JLS §13.1 The Form of a Binary:

References to fields that are constant variables (§4.12.4) are resolved at compile time to the constant value that is denoted. No reference to such a constant field should be present in the code in a binary file (except in the class or interface containing the constant field, which will have code to initialize it), and such constant fields must always appear to have been initialized; the default initial value for the type of such a field must never be observed.

So, in practice, the instance of static final variable that belong to its class is not the only instance of value of that variable - there are other instances of that value inlined into constant pools (or code) of classes that use the variable in question.

class Foo {
    public static final String S = "Hello, world!";
}

class Bar {
    public static void main(String[] args) {
        // No real access to class Foo here
        // String "Hello, world!" is inlined into the constant pool of class Bar
        String s = Foo.S; 

        System.out.println(s);
    }
}

In practice it means that if you change the value of Foo.S in class Foo, but don't recompile class Bar, class Bar will print the old value of Foo.S.

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The static declaration means it will only have one instance for that class and it's subclasses (unless they override MyVar).

An int is a 32-bit signed 2's complement integer primitive, so it takes 4 bytes to hold it, if your example wasn't using static you'd just multiply that by the number of instances you have (for your example of 100,000 instances that's 0.38 of a megabyte - for the field alone, extra overhead for actual classes).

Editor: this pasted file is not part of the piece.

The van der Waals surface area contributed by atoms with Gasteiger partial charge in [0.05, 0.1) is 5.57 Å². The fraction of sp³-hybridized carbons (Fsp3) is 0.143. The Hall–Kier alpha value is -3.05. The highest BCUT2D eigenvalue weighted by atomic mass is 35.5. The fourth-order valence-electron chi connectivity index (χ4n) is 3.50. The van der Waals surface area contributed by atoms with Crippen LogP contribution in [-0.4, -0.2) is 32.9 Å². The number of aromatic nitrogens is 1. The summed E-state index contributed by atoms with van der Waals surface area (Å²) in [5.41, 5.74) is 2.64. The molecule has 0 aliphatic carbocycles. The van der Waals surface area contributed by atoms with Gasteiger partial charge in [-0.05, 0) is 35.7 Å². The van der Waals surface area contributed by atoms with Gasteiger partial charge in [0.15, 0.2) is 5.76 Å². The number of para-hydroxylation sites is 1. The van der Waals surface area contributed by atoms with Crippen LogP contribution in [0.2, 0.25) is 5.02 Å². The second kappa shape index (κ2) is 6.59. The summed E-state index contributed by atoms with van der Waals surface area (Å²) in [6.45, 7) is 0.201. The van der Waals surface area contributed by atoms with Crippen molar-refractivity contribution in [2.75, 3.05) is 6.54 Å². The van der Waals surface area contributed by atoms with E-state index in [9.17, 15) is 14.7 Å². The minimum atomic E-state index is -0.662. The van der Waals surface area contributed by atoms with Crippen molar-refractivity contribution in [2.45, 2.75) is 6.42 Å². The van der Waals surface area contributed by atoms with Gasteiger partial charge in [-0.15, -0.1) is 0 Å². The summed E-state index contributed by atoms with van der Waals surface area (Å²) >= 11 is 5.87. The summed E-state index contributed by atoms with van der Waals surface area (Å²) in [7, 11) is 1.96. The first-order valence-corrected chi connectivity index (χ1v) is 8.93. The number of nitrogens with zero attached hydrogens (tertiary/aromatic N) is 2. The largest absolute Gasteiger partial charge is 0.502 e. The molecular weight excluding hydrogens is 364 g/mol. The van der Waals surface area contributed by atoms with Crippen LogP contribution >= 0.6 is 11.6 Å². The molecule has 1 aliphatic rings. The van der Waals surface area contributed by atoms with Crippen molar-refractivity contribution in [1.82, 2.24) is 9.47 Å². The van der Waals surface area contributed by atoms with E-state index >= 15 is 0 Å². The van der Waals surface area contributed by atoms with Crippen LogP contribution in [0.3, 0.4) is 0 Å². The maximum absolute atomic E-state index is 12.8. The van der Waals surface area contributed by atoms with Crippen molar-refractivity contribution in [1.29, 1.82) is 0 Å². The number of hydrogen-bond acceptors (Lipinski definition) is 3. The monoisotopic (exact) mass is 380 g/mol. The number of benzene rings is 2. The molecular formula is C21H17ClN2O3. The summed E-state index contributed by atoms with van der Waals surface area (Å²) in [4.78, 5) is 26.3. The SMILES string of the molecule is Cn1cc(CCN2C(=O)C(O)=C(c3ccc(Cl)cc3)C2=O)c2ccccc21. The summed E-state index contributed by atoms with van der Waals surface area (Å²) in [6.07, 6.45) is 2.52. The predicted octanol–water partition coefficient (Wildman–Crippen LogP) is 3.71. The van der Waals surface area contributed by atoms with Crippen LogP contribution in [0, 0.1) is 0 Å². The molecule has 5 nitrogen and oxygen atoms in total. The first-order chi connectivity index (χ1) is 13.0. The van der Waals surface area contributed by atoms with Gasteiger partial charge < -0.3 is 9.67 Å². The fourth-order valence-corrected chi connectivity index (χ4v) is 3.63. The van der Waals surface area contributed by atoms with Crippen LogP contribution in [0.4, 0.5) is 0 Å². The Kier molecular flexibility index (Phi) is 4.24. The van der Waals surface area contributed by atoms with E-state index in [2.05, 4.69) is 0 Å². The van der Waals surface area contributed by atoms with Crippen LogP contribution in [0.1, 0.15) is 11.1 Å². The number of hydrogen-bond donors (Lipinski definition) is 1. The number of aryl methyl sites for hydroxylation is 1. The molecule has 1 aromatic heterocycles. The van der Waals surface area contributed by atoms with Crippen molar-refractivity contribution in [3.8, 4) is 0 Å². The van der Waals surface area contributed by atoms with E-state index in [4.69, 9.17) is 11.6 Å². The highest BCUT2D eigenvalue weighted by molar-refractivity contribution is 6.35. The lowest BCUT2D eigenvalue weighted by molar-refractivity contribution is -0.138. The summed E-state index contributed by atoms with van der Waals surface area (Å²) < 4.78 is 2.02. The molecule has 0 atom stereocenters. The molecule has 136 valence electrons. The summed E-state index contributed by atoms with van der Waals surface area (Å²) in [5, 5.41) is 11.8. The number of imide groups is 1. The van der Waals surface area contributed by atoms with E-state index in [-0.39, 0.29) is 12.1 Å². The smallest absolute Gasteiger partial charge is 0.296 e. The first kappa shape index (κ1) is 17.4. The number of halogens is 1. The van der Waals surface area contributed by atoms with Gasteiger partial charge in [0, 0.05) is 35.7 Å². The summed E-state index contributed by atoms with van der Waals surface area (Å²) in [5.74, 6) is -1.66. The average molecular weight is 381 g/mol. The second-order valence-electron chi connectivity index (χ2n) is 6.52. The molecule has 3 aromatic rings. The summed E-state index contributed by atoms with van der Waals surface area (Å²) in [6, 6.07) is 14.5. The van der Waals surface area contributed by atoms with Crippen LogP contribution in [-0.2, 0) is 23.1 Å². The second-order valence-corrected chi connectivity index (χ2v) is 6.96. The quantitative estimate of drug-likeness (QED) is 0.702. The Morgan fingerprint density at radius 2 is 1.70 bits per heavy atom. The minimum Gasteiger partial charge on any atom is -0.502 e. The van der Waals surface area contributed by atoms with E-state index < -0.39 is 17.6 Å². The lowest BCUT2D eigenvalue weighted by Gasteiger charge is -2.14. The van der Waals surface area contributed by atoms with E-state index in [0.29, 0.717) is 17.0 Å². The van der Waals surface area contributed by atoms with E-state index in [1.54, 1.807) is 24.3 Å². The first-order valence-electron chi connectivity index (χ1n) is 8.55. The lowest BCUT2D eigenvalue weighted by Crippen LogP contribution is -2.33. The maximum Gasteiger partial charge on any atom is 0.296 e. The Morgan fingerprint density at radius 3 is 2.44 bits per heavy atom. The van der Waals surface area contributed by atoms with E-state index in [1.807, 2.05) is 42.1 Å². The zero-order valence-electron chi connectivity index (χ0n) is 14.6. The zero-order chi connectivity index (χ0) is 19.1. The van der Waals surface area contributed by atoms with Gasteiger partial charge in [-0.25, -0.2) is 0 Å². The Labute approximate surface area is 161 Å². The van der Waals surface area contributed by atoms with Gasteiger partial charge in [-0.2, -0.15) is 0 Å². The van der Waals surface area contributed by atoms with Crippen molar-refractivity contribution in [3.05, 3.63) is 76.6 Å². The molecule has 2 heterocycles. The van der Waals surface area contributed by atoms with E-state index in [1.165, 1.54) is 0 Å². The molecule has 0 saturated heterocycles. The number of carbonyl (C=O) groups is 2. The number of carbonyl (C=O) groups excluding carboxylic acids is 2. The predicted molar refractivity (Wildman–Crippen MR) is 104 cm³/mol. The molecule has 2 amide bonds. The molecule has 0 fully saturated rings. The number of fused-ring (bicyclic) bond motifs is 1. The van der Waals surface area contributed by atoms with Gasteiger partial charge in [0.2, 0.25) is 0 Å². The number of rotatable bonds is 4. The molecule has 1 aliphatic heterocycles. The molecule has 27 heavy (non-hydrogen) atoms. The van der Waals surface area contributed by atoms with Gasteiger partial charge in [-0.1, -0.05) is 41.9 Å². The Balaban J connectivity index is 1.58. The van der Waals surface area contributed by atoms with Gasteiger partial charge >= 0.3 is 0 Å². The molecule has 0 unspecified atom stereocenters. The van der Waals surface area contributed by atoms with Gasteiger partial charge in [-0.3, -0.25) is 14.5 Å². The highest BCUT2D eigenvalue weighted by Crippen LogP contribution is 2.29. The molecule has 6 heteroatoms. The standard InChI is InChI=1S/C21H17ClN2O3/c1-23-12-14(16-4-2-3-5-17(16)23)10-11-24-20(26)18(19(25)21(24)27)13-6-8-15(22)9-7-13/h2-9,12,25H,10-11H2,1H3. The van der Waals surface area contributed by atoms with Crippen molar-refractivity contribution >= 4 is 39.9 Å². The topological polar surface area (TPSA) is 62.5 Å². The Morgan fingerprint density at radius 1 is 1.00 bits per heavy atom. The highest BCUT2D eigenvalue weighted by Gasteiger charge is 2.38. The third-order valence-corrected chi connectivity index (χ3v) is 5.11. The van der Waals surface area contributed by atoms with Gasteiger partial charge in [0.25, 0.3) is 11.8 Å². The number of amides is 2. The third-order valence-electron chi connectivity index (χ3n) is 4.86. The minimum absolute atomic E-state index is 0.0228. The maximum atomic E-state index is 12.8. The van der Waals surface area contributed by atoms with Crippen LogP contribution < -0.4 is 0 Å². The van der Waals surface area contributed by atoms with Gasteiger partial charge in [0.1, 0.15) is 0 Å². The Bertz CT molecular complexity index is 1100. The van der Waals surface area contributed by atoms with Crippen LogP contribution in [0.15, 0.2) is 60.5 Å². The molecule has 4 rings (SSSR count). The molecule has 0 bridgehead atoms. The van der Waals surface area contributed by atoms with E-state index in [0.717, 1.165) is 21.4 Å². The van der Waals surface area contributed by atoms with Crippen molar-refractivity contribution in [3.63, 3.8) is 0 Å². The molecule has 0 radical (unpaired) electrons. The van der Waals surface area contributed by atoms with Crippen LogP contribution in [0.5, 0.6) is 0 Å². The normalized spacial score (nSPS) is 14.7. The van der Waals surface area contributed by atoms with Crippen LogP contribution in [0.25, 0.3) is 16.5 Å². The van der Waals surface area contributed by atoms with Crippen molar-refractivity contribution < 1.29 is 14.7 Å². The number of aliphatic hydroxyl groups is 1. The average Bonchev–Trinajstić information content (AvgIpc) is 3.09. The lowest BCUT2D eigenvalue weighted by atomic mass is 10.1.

The final modifier on a field means it cannot be repointed to another value (whereas final on a class of method means it cannot be overridden).

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Why multiply by the number of instances if it is static, that is, once per classs? –  Carlos Heuberger Apr 11 '11 at 13:48
    
Agreed, was unclear to the point of misleading; edited to include "... if your example wasn't using static you'd just multiply that by ..." –  earcam Apr 12 '11 at 13:38

static means you will have only one instatnce

final just means, that you can't reassign that value.

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1  
To clarify: final has no effect on the memory requirement. static does have an effect. –  Joachim Sauer Apr 11 '11 at 12:59
    
yes, indeed. :) –  dantuch Apr 11 '11 at 13:05

The crucial part here is that you declared the variable as static because static variables are shared among all instances of the class, thus requiring only as much space as one instance of the variable. Declaring a variable final makes it immutable outside its declaration or constructor.